"To determine the actual legitimate original cost of and the net investment in a licensed project, and to aid the Commission in such determinations, each licensee shall, upon oath, * * * file with the Commission * * * a statement * * * showing the actual legitimate original cost of construction of such project, * * * and of the price paid for water rights, rights-of-way, lands, or interest in lands."
Section 9(b) requires each applicant for a license to submit to the Commission
"Satisfactory evidence that the applicant has complied with the requirements of the laws of the State or States within which the proposed project is to be located with respect to bed and banks and to the appropriation, diversion, and use of water for power purposes * * *."
Section 14 provides that the United States may take over a project upon or after the expiration of the license, upon condition that it pay the net investment of the licensee in the project taken, not to exceed its fair value.
"* * * Such net investment shall not include or be affected by * * * the license or by good will, going value, or prospective revenues; nor shall the values allowed for water rights, rights-of-way, lands, or interest in lands be in excess of the actual reasonable cost thereof at the time of acquisition by the licensee * * *."
These references to water rights in the Act seem to us to negative the notion that Congress intended by enacting it to destroy them. More important, however, because it has conclusive effect, is Sec. 27 of the Act which reads as follows:
"That nothing herein contained shall be construed as affecting or intending to affect or in any way to interfere with the laws of the respective States relating to the control, appropriation, use, or distribution of water used in irrigation or for municipal or other uses, or any vested right acquired therein."
We have shown that the International Paper and Pettebone-Cataract water rights are vested usufructuary rights acquired under New York law. Being such, they are protected by the terms of Sec. 27, just quoted. This was confirmed by First Iowa Co-op. v. Power Commission, 1946, 328 U.S. 152 at page 175, 66 S.Ct. 906, at page 917, 90 L.Ed. 1143, when the Supreme Court said:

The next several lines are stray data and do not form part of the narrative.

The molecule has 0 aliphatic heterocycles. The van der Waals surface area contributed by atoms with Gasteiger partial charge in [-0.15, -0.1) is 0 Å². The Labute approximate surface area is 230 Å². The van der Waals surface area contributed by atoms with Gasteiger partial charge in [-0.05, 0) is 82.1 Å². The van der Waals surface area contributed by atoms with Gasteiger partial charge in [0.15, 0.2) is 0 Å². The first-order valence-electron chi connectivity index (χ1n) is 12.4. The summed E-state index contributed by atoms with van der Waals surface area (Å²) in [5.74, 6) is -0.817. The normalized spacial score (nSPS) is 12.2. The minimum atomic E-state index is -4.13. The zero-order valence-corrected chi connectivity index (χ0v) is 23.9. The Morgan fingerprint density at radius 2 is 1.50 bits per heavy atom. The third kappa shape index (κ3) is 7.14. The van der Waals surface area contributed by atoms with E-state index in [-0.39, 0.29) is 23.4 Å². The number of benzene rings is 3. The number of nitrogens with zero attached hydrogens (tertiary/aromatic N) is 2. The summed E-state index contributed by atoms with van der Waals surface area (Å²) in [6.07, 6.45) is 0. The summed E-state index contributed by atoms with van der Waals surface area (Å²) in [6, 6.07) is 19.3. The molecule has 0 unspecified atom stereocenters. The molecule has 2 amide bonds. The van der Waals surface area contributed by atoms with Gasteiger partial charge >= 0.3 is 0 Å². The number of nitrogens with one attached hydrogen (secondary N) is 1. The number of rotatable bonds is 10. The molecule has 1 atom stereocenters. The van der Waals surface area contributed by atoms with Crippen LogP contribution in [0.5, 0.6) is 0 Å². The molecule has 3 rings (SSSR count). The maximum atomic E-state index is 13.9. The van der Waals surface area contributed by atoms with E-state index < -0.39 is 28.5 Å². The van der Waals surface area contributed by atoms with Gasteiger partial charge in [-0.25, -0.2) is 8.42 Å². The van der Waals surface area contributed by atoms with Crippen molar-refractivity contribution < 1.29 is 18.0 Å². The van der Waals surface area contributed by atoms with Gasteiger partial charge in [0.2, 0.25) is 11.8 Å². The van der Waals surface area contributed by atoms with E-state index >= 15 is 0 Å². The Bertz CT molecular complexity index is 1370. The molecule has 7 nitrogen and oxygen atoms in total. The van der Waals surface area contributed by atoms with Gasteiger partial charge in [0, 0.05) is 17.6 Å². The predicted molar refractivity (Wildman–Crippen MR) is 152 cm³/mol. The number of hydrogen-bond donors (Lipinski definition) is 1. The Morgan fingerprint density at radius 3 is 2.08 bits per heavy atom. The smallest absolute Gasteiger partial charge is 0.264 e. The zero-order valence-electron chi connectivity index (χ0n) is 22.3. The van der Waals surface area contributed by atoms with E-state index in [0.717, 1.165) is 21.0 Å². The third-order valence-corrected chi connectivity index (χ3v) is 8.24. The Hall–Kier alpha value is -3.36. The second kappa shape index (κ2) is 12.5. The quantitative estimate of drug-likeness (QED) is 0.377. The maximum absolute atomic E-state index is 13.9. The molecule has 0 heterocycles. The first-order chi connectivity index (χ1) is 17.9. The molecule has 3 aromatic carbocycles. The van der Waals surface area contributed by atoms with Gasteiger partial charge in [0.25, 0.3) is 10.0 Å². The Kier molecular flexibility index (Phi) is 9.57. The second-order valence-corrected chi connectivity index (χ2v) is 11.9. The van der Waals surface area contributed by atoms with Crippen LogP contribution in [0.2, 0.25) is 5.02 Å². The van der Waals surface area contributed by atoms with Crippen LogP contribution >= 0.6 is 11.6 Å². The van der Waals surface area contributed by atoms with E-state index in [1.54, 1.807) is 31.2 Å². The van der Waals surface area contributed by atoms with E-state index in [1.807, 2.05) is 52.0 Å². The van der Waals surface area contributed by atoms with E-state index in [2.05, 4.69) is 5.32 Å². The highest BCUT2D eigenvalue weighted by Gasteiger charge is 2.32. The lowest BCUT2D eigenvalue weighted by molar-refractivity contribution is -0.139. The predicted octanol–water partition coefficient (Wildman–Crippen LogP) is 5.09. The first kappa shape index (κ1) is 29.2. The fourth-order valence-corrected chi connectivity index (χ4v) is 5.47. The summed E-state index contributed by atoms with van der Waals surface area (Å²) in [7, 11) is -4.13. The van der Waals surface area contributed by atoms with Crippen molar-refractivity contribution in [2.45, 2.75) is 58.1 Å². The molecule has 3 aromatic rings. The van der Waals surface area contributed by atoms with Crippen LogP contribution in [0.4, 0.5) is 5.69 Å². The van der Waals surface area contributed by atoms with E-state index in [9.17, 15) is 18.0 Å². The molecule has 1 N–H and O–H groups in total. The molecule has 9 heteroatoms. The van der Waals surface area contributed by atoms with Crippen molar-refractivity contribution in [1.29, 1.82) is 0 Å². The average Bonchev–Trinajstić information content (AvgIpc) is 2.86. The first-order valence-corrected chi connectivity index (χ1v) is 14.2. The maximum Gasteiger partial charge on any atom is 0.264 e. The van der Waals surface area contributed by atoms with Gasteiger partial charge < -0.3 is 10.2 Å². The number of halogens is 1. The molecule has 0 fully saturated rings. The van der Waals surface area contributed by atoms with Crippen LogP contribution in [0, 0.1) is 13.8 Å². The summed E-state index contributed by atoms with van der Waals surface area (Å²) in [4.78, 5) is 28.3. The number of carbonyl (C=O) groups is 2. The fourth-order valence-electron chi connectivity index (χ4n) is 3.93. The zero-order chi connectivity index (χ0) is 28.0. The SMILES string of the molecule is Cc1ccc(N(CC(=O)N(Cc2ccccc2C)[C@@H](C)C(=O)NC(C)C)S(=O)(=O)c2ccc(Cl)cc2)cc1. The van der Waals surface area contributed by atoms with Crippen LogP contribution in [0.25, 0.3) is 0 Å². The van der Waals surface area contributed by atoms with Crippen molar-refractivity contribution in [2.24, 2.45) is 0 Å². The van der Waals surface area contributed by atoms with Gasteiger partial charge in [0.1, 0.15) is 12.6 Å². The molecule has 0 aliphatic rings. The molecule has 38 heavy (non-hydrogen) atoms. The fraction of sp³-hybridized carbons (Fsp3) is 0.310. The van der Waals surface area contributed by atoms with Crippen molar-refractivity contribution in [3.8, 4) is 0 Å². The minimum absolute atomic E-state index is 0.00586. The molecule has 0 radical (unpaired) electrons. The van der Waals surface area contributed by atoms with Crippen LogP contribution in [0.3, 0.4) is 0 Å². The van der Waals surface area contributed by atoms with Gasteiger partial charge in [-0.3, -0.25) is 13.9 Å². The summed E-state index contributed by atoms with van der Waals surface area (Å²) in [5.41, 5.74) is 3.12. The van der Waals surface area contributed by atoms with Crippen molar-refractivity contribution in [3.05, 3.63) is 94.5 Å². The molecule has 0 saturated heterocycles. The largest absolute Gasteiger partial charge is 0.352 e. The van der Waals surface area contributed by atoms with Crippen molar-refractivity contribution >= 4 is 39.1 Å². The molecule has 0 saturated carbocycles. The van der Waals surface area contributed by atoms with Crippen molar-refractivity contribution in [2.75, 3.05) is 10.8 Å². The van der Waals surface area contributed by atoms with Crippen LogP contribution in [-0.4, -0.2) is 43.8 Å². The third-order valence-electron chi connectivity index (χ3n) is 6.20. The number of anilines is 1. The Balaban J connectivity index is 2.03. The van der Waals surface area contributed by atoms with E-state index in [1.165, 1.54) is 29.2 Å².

"* * * Section 27 expressly `saves' certain state laws relating to property rights as to the use of water, so that these are not superseded by the terms of the Federal Power Act."
Then, after quoting the text of Sec. 27, the Court went on to say, 328 U.S. pages 175-176, 66 S.Ct. at page 917:
"Section 27 thus evidences the recognition by Congress of the need for an express `saving' clause in the Federal Power Act if the usual rules of supersedure are to be overcome. * * *
"The effect of § 27, in protecting state laws from supersedure, is limited to laws as to the control, appropriation, use or distribution of water in irrigation or for municipal or other uses of the same nature. It therefore has primary, if not exclusive, reference to such proprietary rights. The phrase `any vested right acquired therein' further emphasizes the application of the section to property rights. * * *"
The language of Sec. 27 is clear and unequivocal. Reinforced by the authoritative interpretation of the First Iowa case, it makes plain beyond peradventure that Congress did not intend the Water Power Act to destroy vested property rights such as those here involved, but only to regulate their exercise.
Moreover, the legislative history of the Act shows that Congress was taking care not to impinge upon the rights of states nor upon their rules of property concerning diversions of water. This Congressional concern was also expressed in the Act. For example, each applicant for a license thereunder is required by Sec. 9(b) to submit to the Commission